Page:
“Anne Frank Meets God,” a dramatic short subject starring Lorraine Toussaint and Aubrey Peeples, is one of the 130 works screening this weekend during the Louisville International Festival of Film. | Courtesy of LIFF

Filmmakers from across the globe will be in town this weekend to showcase their own work and see features and shorts from more than 30 countries.

Louisville’s International Festival of Film (LIFF) will mark its 10th anniversary beginning Thursday, Oct. 11, with an opening night reception and screening of its featured film, “Beyond the Silence,” at the Kentucky Science Center. In all, about 130 shorts and features will be showcased during eight screening sessions around downtown Louisville from Oct. 11-13.

Conrad Bachmann, founder and co-president/director of LIFF, said the event has grown each year since its inception a decade ago, most notably in the number of international filmmakers who submit their work and come to Louisville for screening sessions.

This year’s lineup includes three films from Russia and four films from Syria, along with contributions from Japan and across Europe.

“I really wanted to put the name of Louisville, Ky., out there in the world, so that when people thought about Louisville, they didn’t automatically say, ‘Oh yeah, The Derby,’” said Bachmann, a Louisville native who’s been working in the L.A. entertainment industry since the late ’50s, earning credits in hundreds of films and TV shows serving as the Governor of the Academy of Television Arts and Sciences. “I want them to say, ‘Oh yeah, a film festival.’”

The event has grown primarily via international press coverage and positive word of mouth from filmmakers who have attended in past years and enjoyed the experience, Bachmann added. “When filmmakers are looking at the festivals they can attend, to gain exposure for their films, they are going to pick the ones that offer them the most bang for their buck, and I believe we do that.”

The short subject “Dillon” examines a family’s journey to cope with the loss of a child. | Courtesy of LIFF

In addition to the local audience, film distributors attend the event each year, creating opportunities for networking and broader release of the selected works. Bachmann said one distributor who regularly attended past shows would routinely pick up four or five films each year.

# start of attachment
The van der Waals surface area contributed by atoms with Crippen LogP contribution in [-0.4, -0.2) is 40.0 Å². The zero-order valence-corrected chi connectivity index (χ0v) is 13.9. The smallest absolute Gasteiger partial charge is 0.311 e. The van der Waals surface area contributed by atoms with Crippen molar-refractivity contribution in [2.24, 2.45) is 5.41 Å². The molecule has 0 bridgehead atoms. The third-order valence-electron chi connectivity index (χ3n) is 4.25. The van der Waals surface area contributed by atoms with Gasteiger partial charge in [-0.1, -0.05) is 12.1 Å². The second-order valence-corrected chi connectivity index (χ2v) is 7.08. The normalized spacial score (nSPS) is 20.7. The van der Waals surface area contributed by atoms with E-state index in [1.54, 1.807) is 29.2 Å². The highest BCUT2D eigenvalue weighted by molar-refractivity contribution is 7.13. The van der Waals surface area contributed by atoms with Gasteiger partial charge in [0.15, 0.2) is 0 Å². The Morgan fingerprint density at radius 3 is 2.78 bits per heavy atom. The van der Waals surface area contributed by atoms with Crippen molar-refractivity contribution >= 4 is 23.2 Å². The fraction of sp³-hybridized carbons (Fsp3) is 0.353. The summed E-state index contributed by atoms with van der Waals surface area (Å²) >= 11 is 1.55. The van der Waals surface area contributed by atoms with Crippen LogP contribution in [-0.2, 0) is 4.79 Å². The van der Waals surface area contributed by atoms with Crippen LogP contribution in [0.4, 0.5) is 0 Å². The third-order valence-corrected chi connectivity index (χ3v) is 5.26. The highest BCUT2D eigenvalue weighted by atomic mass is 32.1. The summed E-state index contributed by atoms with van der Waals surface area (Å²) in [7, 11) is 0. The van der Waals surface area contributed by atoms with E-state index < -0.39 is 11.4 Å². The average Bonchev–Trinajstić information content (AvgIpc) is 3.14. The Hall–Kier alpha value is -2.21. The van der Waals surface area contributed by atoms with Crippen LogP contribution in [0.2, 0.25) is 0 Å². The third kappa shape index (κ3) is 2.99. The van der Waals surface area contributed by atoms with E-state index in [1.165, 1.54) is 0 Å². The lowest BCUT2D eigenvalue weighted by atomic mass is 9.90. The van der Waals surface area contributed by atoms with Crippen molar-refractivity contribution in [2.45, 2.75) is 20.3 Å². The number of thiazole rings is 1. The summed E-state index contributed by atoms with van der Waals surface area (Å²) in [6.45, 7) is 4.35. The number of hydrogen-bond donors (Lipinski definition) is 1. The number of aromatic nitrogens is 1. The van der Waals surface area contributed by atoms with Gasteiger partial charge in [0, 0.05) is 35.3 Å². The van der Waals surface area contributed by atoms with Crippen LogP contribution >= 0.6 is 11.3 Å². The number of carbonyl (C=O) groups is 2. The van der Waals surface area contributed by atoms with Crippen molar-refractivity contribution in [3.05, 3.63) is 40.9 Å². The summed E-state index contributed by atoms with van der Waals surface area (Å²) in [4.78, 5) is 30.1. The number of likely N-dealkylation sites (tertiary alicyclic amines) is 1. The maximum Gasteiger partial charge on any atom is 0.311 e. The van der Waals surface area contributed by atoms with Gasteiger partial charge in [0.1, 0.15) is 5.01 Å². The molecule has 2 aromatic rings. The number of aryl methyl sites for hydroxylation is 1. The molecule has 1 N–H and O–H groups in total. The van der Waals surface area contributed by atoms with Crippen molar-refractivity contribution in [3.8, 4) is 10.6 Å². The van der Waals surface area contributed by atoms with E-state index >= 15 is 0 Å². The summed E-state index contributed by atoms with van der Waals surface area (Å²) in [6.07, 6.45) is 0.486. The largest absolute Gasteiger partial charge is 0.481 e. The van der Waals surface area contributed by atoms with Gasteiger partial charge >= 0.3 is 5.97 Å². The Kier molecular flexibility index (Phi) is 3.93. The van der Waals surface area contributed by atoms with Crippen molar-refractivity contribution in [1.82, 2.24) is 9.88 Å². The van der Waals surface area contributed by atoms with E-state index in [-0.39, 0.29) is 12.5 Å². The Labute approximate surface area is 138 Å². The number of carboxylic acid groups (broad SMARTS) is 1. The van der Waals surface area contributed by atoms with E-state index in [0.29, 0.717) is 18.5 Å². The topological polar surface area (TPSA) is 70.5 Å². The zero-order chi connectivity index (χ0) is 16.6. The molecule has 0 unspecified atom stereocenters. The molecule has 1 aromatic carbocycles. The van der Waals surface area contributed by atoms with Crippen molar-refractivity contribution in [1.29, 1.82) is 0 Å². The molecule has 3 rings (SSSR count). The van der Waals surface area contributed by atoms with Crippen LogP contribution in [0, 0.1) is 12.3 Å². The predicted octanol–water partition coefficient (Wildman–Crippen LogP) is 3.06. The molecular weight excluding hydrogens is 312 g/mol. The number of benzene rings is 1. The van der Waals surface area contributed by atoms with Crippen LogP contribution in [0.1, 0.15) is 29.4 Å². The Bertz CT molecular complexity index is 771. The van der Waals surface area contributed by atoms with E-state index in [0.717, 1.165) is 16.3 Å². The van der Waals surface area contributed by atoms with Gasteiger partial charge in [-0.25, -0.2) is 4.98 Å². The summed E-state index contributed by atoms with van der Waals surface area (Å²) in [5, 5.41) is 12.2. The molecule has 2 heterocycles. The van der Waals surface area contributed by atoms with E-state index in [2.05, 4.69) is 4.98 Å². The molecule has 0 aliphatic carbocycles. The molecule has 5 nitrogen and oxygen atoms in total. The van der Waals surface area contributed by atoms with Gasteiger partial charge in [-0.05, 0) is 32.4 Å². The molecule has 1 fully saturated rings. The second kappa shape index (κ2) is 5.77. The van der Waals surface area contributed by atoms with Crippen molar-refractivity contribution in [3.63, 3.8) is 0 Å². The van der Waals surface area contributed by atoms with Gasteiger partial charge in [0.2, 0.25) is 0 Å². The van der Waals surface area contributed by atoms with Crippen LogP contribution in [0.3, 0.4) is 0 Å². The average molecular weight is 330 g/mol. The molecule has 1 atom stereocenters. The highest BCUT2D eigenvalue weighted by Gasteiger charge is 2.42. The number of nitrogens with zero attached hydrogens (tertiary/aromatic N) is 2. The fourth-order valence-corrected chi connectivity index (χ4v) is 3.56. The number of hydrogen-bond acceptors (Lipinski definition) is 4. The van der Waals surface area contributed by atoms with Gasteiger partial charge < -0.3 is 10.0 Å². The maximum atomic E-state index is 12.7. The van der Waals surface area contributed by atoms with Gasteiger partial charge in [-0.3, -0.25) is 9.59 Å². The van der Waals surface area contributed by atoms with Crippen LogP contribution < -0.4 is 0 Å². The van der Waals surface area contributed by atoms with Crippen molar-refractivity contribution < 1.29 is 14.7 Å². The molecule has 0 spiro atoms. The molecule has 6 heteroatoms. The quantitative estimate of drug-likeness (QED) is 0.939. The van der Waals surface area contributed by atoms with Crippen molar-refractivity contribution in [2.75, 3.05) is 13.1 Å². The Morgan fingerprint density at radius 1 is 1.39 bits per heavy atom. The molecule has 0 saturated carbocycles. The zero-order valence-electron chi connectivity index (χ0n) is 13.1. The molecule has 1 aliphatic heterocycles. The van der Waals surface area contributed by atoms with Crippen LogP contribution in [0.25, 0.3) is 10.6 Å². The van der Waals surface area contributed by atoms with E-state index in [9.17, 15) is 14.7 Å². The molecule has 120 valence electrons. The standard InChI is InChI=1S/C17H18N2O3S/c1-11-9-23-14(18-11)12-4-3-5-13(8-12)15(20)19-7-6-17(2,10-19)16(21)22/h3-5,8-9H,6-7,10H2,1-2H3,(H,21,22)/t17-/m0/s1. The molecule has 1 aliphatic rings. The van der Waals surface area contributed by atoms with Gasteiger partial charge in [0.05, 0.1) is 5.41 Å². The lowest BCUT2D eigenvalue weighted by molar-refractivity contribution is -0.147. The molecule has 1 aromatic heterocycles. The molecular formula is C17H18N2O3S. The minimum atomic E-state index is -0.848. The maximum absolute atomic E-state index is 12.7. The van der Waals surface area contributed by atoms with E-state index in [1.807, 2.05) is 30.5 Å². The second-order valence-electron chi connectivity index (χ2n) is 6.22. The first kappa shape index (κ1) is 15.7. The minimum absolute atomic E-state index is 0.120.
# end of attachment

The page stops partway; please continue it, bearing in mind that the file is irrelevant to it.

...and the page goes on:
And this year’s event also marks the debut of a screenwriters’ competition. So, for the filmmakers, this is serious business.

Bachmann views every film shown at the festival, and the decisions on which works to accept can be tough. He sometimes pulls in friends in the industry to help make the call. (The festival’s advisory board includes a number of entertainment professionals, including comedy legend Lily Tomlin.)

This year’s featured work, “Beyond the Silence,” follows the story of a man who suffers from multiple personality disorder as he stands trial for murder. The plot plays out as witnesses relate different encounters with the main character.

The 2015 film, directed by U.S. filmmaker William Michael Barbee and based on his own novel, has screened at several festivals while looking for broader release.

“It’s just an outstanding film, from the production to the story to the acting,” Bachmann said.

Most of the films screening this weekend are short subjects, largely due to the economic challenges faced by independent filmmakers, Bachmann said. He’s hesitant to single out films as his favorites, but a few that stand out this year are:

“Invaders,” a short from the UK about sentient UFOs, screens Friday, Oct. 12. | Courtesy of LIFF

Dillon” (U.S.) — A 15-minute short about a family’s struggle to cope with the loss of a son. It screens Saturday, Oct. 13, at 12:30 p.m. in the Conference Room at Homewood Suites by Hilton.

Invaders” (U.K.) — A charming short about precocious, sentient UFOs and Christmas. Bachmann noted that the special effects in “Invaders” are exceptional for a short subject. It screens Friday, Oct. 12, at 4:15 p.m. in the auditorium at the Ali Center.

Anne Frank Meets God” (U.S.) — Bachmann’s brief review of this short, an imagining between Frank and God following the teen’s murder during the Holocaust, is simply “awesome.” It screens Saturday, Oct. 13, at 2:15 p.m. in the auditorium at the Ali Center.

Thursday” (Russia) — A short film that tackles the tough subject of medical incompetence as a mother fights for her child’s life. It screens Friday, Oct. 12, at 4 p.m. in Screening Room 1 at the Ali Center.

“Straight Up” closes out LIFF on Saturday, Oct. 13.

The Wilderness” (U.S.) — Chronicles a night spent by Union soldiers as they try to cope with the carnage around them. The short subject screens Saturday, Oct. 13, at 12:15 p.m. in the Conference Room at Homewood Suites by Hilton.

For a full schedule of screening session and films, check out the LIFF website. You can find more information on each of the films here. Day passes for the screening sites run about $15, with package deals available online.

The festival closes with “Straight Up Kentucky Bourbon,” a documentary detailing the recent bourbon boom and featuring all the key players, from master distillers to barrel makers. It screens Saturday, Oct. 13, at 4:35 p.m. in the auditorium at the Ali Center.

Ken Hardin is a business consultant and freelance writer based in Louisville.


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